Monday, October 21, 2013

STORY-Veteran Day Thoughts.

I remember my first newspaper article I wrote. It was a piece about riding along with the Nye County Sheriffs Department, in the town of Pahrump, Nevada. I was authorized a press pass and introduced to a local Sheriff's Deputy. It was an interesting and extremely informative night spent learning of how lonely and dangerous it was to be a police officer in a rural community with a patrol area of roughly 300 square miles. The sheriff's department had only four deputies to include the shift Sgt, and the one I was riding with as the total police force. Backup could be a long time coming.

I was nervous in the extreme that evening. Not about being shot or involved in something I could not handle or that the deputy could not handle, no it was I might miss something or misunderstand what was going on. I took copious notes. I think I all but filled a yellow legal pad that night. I rode for a full 12 hours. I stayed with my deputy from the time he went on shift, through the dregs of his night when he filled out his paperwork. I don't think mystery writers, films or TV shows can ever emphasize enough the amount of paperwork each officer has to do. It was an 18 hour day by the time the paperwork was finished. I remember coming home, kissing my wife and daughter and sliding into bed a zombie.

I wrote my article over the next few days and as a backstop, I sent my rough article to a very dear friend Linda Vernon in Wyoming. She was a former police officer, who had become a writer. She was kind enough to pre-edit my story before I submitted it to my editor. Two days later, my editor a man for this story who will go by simply as Mr. Mark, called me into his office. When I arrived, there was a stack of newspapers on his desk wrapped up in twine, with a sticky note attached.

"David have you seen today's edition" Mr. Mark asked.

I took the offered spare chair in his office and replied, "No sir I have not."

Mr. Mark paused for a moment and then grinned, "Well son, if you are going to be in the newspaper business you need to become neurotic like the rest of us, when you know you have submitted something for publishing."

That's when I noticed, the stack of papers sitting on his desk. Mr. Mark pushed them towards me and just grinned. On the front page, above the fold, was my very first newspaper article.

"You are going to need these papers, so you can cut out and keep a record of your work. Every newspaper reporter does. Because sooner or later you are going to need to leave here and find another paper to write for." He said with his face lit up.

He then grabbed me by the arm, and took me to where the newspaper's news room and editing spaces were located. "See that room there David?" He asked me.

I nodded my head and said that I did.

"Do you know what it is full of?" Mr. Mark asked me in a very serious tone.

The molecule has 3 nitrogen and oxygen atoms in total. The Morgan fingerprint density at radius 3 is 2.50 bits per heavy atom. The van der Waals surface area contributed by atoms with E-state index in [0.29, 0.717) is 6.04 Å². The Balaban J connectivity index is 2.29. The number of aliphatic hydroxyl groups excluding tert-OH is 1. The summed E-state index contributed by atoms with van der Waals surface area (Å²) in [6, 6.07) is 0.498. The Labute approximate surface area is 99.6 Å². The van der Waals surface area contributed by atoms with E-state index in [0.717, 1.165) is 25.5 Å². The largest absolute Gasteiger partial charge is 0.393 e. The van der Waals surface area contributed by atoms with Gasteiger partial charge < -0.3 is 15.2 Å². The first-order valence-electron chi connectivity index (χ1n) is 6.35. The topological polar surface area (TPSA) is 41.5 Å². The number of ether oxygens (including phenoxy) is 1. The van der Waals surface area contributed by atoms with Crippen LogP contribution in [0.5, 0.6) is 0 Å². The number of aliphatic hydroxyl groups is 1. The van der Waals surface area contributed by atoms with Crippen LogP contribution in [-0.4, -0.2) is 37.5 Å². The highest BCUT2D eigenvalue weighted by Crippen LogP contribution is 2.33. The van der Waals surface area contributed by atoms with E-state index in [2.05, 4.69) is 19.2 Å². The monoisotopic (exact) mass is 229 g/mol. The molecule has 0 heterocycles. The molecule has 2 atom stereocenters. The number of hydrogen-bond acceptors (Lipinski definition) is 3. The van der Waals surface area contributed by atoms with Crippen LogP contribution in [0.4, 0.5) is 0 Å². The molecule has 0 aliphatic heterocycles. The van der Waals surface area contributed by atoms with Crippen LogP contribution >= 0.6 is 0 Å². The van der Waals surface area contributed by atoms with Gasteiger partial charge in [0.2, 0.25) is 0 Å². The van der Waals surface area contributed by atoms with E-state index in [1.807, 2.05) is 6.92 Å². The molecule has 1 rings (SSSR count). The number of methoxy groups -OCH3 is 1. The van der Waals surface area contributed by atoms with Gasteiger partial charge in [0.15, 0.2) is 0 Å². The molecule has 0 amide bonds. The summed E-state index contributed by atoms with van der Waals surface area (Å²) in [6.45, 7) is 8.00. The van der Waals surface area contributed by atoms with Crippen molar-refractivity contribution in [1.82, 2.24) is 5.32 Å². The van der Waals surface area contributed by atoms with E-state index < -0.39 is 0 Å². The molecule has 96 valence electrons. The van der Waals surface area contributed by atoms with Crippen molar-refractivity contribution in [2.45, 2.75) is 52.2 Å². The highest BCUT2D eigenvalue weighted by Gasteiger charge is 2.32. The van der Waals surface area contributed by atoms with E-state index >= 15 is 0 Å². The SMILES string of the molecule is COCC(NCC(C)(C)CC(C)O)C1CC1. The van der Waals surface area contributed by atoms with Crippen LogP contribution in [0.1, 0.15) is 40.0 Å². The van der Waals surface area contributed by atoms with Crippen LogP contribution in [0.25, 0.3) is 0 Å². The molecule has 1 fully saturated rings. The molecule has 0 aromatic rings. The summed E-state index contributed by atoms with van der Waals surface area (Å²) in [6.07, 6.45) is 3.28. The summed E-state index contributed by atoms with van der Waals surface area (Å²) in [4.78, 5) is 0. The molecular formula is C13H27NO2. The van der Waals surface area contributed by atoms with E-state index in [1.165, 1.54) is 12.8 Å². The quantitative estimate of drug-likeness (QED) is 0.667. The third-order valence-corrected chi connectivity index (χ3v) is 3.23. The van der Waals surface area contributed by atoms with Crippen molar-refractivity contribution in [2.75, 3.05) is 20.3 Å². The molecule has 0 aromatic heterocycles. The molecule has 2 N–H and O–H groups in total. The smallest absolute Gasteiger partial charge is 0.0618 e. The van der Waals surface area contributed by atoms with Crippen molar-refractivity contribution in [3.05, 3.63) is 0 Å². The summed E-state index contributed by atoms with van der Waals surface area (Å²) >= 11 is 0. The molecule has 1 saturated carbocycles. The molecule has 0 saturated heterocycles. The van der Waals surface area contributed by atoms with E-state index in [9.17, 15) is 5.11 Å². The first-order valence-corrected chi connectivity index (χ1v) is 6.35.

At first I thought he was pulling my leg and this was practical joke they pulled on the new guy, and so I cautiously replied, "Uh, a room full of reporters?"

"Exactly! Not a God Damned one of them a writer! Hell give me six weeks and I can make a reporter out of a circus monkey. But either you are a writer or you are not a writer. You have to be born to tell stories." He then clapped me on the shoulders, gave me a tour of the place and introduced me to the rest of the staff.

Eight months later, I walked into his office and took my old US Army map, carrying, case, one each, off my shoulders and pulled out my reporters pad, to talk to him about a story I was working on.

Mr. Mark noticed my bag and said to me, "Whoa there son. Where did you get that thing?" Nodding his head towards my bag.

"I stole it fair and square from the US Army. They gave it to me and never asked for it back. So I figured they had more than they could use, and it is my souvenir for being a nice guy."

Mr. Mark just laughed and bent over and pulled something from behind his desk, and held it up for me to see. It was a canvas map case like mine.

"I have been carrying this thing around with me for close to 37 years." He said.

That's when we discovered we were both bastard step children graduates and alumni of the Ft. Benning School for wayward youth. A couple of nights later we sat in a local cantina  eating something called Pollo el Diablo and enjoying handmade margaritas. We shared our stories. He told me of being an Infantryman in Vietnam; while I shared humorous stories of belonging to a National Guard unit that looked and acted like a cross between Kelly's Heroes and Hogan's Heroes.

Post Script. Mr Mark was one of those unfortunate souls who was sprayed with Agent Orange. Like so many of his generation, his battlefield wounds in the end caused his death decades after being exposed to the chemical grandfather to Roundup. They told me he went quickly, editing a report on a dodgy county council member who had approve some rather shady zone variances for a developer. His heart just stopped. He was as it turned out, my first editor and so far my last editor. I miss him deeply. He is my 2013 Veterans Day Remembrance.

-DS Baker